1775: A Good Year for Revolution

1775: A Good Year for Revolution

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by Kevin Phillips
     
 

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The contrarian historian and analyst upends the conventional reading of the American Revolution

In 1775, iconoclastic historian and bestselling author Kevin Phillips punctures the myth that 1776 was the watershed year of the American Revolution. He suggests that the great events and confrontations of 1775—Congress’s belligerent economic

Overview

The contrarian historian and analyst upends the conventional reading of the American Revolution

In 1775, iconoclastic historian and bestselling author Kevin Phillips punctures the myth that 1776 was the watershed year of the American Revolution. He suggests that the great events and confrontations of 1775—Congress’s belligerent economic ultimatums to Britain, New England’s rage militaire, the exodus of British troops and expulsion of royal governors up and down the seaboard, and the new provincial congresses and hundreds of local  committees that quickly reconstituted local authority in Patriot hands­—achieved a  sweeping Patriot control of territory and local government that Britain was never able to overcome.  These each added to the Revolution’s essential momentum so when the British finally attacked in great strength the following year, they could not regain the control they had lost in 1775.

Analyzing the political climate, economic structures, and military preparations, as well as the roles of ethnicity, religion, and class, Phillips tackles the eighteenth century with the same skill and insights he has shown in analyzing contemporary politics and economics.  The result is a dramatic narrative brimming with original insights. 1775 revolutionizes our understanding of America’s origins.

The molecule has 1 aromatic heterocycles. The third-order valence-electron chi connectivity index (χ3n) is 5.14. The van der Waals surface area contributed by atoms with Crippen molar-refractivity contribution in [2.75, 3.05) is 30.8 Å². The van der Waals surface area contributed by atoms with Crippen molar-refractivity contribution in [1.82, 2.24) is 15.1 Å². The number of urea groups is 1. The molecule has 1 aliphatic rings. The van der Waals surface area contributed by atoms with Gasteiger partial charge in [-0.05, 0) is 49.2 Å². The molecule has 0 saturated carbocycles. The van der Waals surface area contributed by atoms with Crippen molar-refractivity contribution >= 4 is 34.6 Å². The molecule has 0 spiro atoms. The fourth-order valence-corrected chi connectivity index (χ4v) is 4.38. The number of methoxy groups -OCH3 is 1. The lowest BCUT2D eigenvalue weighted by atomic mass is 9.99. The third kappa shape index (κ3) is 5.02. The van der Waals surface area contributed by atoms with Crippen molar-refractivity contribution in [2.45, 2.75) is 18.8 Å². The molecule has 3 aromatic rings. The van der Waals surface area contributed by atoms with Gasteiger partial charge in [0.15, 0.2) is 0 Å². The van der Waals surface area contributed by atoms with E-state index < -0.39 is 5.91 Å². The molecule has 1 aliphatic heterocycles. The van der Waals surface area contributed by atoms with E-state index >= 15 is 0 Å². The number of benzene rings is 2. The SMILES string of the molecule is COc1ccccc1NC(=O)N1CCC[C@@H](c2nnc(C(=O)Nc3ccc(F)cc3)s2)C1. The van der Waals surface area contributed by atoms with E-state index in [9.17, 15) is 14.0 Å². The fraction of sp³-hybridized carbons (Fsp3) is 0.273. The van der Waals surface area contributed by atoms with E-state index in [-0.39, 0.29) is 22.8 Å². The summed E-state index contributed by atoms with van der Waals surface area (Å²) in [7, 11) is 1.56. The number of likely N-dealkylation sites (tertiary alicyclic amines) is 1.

Editorial Reviews

The New York Times Book Review
One does not have to accept Phillips's claim about the seminal significance of 1775 as the decisive year to appreciate his larger achievement. This is a feisty, fearless, edgy book, blissfully bereft of academic jargon, propelled by the energy of an author with the bit in his teeth…Phillips is attempting to occupy the multiple arenas—legislatures, churches, militia units, urban taverns, backwoods firesides, coastal flotillas, munitions depots—where resistance to British authority became the American Revolution. In that sense, the story he tells is not neat and orderly because making a revolution is, almost by definition, a dizzy experience that no one at the time fully comprehends. Phillips's major accomplishment is to recover that sense of excitement, confusion and improvisation as, almost providentially, the perfect storm formed.